Most of the world’s languages are written alphabetically; in an alphabetic writing system the basic components represent sounds only without any reference to meaning. For example, the letter “b” in English represents a voiced bilabial stop, but no particular meaning can be attached to it in its function as a letter of the alphabet. Chinese writing is logographic, that is, every symbol either represents a word or a minimal unit of meaning. When I write the character , it not only has a sound, niu, it has a meaning, “cow.” Only a small number of symbols is necessary in an alphabetic system (generally under 50), but a logographic system, such as Chinese writing requires thousands of symbols.From the aspects of sound, every Chinese character represents one syllable. Many of these syllables are also words, but we should not think that every word in modern Chinese is monosyllabic. The word for “television,” for example, is , dianshi; since this word has two syllables, it is necessary to write it with two characters. Each of these characters has an independent meaning: dian means “electric,” and shi means “vision”; in this particular case neither of the characters can be used alone in modern Chinese as a word; however, in the Chinese of two and a half millennia ago, both characters were independent words. So, when we say that Chinese has a logographic writing system, one in which each basic symbol represents an independent syllable, we are speaking of the Chinese of a much earlier period. How many characters does the average literate Chinese person know? Studies carried out in China have shown that full literacy requires a knowledge of between three and four thousand characters. Learning so many characters is very time-consuming and places a heavy burden on students. This has led many Chinese in the past to advocate the abolition of characters in favor of an alphabetic system, but such programs have met with little success. We will return to the question of script reform below. Although literacy requires the knowledge of a few thousand characters, the total number of characters is much greater. A dictionary produced in the eleventh century contained more than fifty-three thousand characters. Even when one takes into account that many of these characters represented rare words and many others were merely different ways of writing the same word, the number still seems staggering. Fortunately, the average person is required to know only a small percentage of this enormous number. It is interesting that both printing and movable type were invented in China. The latter, however, was little used until modern times. Most printing used wooden blocks on which characters were carved individually in meticulous detail. Undoubtedly the reason for this was the large number of characters used in ordinary printing; it was easier to carve individual blocks than it was to create a stock of several thousand type and set it by hand. On the other hand, movable type is eminently suited to alphabetic writing systems. Nowadays characters can easily be written on a computer, and older methods of printing are rapidly disappearing. Chinese writing has a history of some three thousand five hundred years. It is not as old as Sumerian or Egyptian writing; there is no certain evidence, however, that the invention of writing in China was in any way stimulated by the earlier existence of writing in the Near East. The earliest examples of Chinese writing are divinatory texts written on bones and shells. These usually consist of a question put to a diviner along with his answer. This earliest Chinese script shows that in its earliest history, Chinese writing was based on pictures. The word for “cow” was clearly the picture of a cow's head; “to go” was written with the picture of a foot. However, a little reflection shows that it is impossible to have a fully pictorial system of writing. How would one depict, for example, some abstract grammatical notion such as “completion of an action”? It would seem that from the very beginning of writing certain symbols that originated as pictograms were used for their sound alone, and it was only when this phonetic use of characters was introduced that a complete graphic record of language was possible. In the history of Chinese writing the number of characters that contained a phonetic element grew progressively, but Chinese never abandoned the principle of one character per word (or at least one character for each meaningful element).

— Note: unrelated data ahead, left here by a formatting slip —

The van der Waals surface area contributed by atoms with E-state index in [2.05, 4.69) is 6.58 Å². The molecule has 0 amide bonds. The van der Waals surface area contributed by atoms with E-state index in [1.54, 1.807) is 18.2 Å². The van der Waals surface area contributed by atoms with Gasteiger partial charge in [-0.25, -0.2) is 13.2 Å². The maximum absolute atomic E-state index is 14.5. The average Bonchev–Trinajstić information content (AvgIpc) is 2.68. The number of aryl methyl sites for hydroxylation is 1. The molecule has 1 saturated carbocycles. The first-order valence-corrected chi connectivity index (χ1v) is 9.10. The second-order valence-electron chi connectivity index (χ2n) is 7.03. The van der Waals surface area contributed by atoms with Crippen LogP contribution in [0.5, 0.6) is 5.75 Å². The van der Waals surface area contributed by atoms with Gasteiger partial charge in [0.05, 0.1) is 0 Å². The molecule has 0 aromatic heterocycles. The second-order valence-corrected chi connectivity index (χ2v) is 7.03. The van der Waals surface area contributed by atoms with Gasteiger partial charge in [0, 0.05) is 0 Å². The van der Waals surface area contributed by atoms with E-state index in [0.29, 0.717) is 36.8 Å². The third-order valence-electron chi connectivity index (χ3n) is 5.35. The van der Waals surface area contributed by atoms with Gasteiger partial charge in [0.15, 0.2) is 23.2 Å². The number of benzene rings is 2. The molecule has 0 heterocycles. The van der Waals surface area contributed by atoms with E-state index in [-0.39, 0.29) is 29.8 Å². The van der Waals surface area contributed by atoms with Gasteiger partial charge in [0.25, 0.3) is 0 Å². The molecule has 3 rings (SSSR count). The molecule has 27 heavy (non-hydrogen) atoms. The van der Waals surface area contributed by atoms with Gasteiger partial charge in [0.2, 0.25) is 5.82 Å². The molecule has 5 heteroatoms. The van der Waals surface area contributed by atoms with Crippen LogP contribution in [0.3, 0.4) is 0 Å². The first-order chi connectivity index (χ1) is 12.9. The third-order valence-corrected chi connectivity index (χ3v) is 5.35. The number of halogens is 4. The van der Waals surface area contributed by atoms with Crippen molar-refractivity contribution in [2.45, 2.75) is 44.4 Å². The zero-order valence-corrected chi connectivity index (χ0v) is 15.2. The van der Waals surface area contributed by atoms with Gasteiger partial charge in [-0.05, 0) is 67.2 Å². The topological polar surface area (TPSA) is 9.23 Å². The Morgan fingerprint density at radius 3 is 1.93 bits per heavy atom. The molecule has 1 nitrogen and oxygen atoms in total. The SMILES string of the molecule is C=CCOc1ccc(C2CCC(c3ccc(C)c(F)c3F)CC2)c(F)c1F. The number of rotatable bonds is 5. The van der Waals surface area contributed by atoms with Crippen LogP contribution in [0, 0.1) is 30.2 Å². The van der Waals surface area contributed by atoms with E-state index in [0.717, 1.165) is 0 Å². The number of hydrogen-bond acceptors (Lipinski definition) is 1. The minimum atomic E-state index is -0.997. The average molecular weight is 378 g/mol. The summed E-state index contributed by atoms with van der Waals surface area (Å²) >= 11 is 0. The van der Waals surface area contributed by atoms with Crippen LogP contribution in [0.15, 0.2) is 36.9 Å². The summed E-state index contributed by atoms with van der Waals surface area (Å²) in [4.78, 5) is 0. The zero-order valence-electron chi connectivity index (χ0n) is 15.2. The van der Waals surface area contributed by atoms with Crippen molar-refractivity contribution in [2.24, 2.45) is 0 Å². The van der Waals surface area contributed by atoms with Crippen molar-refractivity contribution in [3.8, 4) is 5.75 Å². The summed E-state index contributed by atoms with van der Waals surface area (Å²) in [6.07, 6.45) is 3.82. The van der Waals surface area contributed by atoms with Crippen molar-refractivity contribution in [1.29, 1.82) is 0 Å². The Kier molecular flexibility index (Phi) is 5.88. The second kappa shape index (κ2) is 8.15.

Author: Jerry Norman.